The most dramatic changes were implemented early this year where we saw National Treasury follow through with their proposed plans as per the 2020 Budget Review to phase out longstanding exchange controls.
Among others, the exchange control component of financial emigration was eliminated, with effect from 1 March 2021.
The purpose of this article is therefore to describe the overall state of play as of 1 March 2021 and briefly outline the prospective direction in which South Africa is headed insofar as exchange control for the individual is concerned.
The History of Exchange Control
To appreciate the degree of diminishing exchange controls, it is important to understand the history of exchange control and the many faces it has adopted since its introduction.
South Africa introduced exchange control in 1985 in response to the significant outflow of capital in the Republic due to debt defaults as well as economic sanctions. During that time, exchange controls were implemented through a dual rand system which meant that there was one exchange rate for current account payments for residents and another rate for capital account payments for non-residents. Consequently, this resulted in foreign investments in South Africa only being able to be sold for the Rand.
The purpose for exchange control was to ensure a number of things, including for foreign currency that was acquired by residents of South Africa to be repatriated into the South African banking system, to prevent the loss of the repatriated foreign currency through the transfer of real or capital assets in South Africa abroad, to effectively control the movement of real and financial assets in and out of South Africa whilst keeping the South African economy operating efficiently and circumventing unnecessary pressures on the country’s gold and foreign exchange reserves.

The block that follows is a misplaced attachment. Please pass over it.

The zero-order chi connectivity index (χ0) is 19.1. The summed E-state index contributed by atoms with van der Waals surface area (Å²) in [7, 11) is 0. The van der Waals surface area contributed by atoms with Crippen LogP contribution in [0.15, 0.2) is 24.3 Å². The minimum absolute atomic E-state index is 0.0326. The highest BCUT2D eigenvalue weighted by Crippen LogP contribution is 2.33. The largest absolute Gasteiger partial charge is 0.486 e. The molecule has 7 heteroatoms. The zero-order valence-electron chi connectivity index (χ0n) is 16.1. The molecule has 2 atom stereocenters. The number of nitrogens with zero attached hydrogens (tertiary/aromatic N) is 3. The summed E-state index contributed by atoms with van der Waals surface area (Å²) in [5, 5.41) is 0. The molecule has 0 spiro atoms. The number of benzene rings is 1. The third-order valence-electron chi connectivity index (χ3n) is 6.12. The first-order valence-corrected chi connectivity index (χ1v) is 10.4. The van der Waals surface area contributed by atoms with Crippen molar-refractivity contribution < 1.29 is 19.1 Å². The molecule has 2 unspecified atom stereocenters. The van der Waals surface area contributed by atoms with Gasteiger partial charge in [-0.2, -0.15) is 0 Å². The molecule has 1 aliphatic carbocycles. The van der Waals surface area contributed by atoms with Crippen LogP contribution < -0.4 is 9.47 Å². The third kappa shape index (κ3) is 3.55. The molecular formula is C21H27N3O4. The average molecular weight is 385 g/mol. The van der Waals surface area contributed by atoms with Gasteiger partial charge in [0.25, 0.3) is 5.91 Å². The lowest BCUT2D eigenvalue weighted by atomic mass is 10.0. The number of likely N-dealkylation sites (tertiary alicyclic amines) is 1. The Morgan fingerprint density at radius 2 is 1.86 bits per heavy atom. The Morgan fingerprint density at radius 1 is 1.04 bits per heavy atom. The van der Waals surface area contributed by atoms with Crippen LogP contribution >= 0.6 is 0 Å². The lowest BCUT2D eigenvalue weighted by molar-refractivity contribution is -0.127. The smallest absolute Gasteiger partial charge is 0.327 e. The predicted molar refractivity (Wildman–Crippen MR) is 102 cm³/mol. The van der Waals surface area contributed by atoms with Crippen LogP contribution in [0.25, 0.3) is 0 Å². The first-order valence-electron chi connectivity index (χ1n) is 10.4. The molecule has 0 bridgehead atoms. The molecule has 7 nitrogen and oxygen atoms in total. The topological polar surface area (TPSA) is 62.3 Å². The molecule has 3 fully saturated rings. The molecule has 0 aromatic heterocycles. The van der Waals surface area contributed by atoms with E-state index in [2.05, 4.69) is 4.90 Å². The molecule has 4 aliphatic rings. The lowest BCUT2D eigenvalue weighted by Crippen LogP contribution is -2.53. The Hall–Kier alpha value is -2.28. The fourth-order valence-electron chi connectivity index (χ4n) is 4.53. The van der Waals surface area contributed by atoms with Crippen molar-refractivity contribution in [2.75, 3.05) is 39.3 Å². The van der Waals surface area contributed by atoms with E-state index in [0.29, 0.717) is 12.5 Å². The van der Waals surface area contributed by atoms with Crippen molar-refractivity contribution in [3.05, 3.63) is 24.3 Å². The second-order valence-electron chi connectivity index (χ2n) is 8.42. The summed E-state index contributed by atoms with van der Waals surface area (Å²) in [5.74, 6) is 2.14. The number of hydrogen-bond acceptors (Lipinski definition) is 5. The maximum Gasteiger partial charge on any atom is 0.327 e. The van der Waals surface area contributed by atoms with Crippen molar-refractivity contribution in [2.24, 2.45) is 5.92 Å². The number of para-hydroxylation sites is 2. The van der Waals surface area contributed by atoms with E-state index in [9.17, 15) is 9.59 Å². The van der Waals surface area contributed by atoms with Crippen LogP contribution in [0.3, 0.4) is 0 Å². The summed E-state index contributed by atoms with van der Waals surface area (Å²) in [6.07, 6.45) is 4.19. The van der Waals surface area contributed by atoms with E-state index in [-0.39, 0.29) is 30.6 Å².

In 1994, following South Africa’s first democratic elections, it was decided by the South African Government that it would adopt a gradual approach to the elimination of exchange control in South Africa. It was decided by Government that the gradual elimination of exchange control would entail the following:
- The eradication of exchange control on the import and export of goods and services;
- The eradication of exchange control on non-residents;
- More leniency on granting approvals for the application of direct foreign investments by South African corporates;
- Allowing institutional investors to acquire foreign assets in order to diversify their portfolios; and
- Releasing emigrant “blocked accounts”.
As it stands, some of these initiatives have been completed, while others are still a work in progress.
Of particular relevance for current purposes, is the releasing of emigrant blocked accounts, which took effect on 1 March 2021 and which further drives the objective of eliminating exchange control altogether.
Going, going, gone!
A circular published by the South African Reserve Bank (“SARB”) earlier this year confirmed National Treasury’s announced plans to phase out the concept of emigration from an exchange control point of view.
With the rise in the number of South Africans working abroad ceasing their tax residency with SARS and subsequently becoming emigrants for exchange control purposes through the financial emigration process in the past few years, we saw Government taking this as an opportunity to remove the exchange control treatment of individuals. This was to be seen as Government making efforts to make it easier for South Africans abroad to take out and, most importantly encourage them to bring in foreign investments into South Africa.